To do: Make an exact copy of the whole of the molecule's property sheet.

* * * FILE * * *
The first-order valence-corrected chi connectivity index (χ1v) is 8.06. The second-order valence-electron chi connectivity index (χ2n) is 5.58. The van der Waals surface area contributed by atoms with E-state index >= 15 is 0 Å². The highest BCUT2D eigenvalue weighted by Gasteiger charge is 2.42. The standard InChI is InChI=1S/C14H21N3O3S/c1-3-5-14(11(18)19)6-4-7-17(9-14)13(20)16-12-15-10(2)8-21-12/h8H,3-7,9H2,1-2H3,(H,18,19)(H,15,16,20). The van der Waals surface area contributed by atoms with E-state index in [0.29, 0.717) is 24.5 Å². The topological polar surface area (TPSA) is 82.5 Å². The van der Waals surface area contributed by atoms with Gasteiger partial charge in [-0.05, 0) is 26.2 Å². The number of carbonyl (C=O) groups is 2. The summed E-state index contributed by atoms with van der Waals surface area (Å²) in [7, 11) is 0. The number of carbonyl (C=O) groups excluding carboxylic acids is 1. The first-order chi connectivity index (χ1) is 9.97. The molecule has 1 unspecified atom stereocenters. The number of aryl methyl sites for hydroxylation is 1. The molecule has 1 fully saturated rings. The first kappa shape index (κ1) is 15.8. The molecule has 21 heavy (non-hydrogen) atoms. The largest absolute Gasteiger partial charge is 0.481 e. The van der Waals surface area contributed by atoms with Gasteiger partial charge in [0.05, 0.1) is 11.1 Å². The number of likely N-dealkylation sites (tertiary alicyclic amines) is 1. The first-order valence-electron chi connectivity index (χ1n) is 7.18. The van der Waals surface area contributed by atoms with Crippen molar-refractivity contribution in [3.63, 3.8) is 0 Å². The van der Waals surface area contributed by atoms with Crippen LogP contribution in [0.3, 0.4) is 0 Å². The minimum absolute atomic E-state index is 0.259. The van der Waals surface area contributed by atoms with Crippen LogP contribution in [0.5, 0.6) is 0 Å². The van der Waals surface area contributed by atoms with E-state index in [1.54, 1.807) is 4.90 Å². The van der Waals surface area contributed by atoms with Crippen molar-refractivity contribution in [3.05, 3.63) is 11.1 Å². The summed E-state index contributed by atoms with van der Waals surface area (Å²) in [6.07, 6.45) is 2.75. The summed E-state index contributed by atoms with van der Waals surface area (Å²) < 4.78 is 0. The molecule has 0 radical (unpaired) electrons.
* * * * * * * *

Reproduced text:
The first-order valence-corrected chi connectivity index (χ1v) is 8.06. The second-order valence-electron chi connectivity index (χ2n) is 5.58. The van der Waals surface area contributed by atoms with E-state index >= 15 is 0 Å². The highest BCUT2D eigenvalue weighted by Gasteiger charge is 2.42. The standard InChI is InChI=1S/C14H21N3O3S/c1-3-5-14(11(18)19)6-4-7-17(9-14)13(20)16-12-15-10(2)8-21-12/h8H,3-7,9H2,1-2H3,(H,18,19)(H,15,16,20). The van der Waals surface area contributed by atoms with E-state index in [0.29, 0.717) is 24.5 Å². The topological polar surface area (TPSA) is 82.5 Å². The van der Waals surface area contributed by atoms with Gasteiger partial charge in [-0.05, 0) is 26.2 Å². The number of carbonyl (C=O) groups is 2. The summed E-state index contributed by atoms with van der Waals surface area (Å²) in [7, 11) is 0. The number of carbonyl (C=O) groups excluding carboxylic acids is 1. The first-order chi connectivity index (χ1) is 9.97. The molecule has 1 unspecified atom stereocenters. The number of aryl methyl sites for hydroxylation is 1. The molecule has 1 fully saturated rings. The first kappa shape index (κ1) is 15.8. The molecule has 21 heavy (non-hydrogen) atoms. The largest absolute Gasteiger partial charge is 0.481 e. The van der Waals surface area contributed by atoms with Gasteiger partial charge in [0.05, 0.1) is 11.1 Å². The number of likely N-dealkylation sites (tertiary alicyclic amines) is 1. The first-order valence-electron chi connectivity index (χ1n) is 7.18. The van der Waals surface area contributed by atoms with Crippen molar-refractivity contribution in [3.63, 3.8) is 0 Å². The van der Waals surface area contributed by atoms with Crippen LogP contribution in [0.3, 0.4) is 0 Å². The minimum absolute atomic E-state index is 0.259. The van der Waals surface area contributed by atoms with Crippen LogP contribution in [0.5, 0.6) is 0 Å². The van der Waals surface area contributed by atoms with E-state index in [1.54, 1.807) is 4.90 Å². The van der Waals surface area contributed by atoms with Crippen molar-refractivity contribution in [3.05, 3.63) is 11.1 Å². The summed E-state index contributed by atoms with van der Waals surface area (Å²) in [6.07, 6.45) is 2.75. The summed E-state index contributed by atoms with van der Waals surface area (Å²) < 4.78 is 0. The molecule has 0 radical (unpaired) electrons.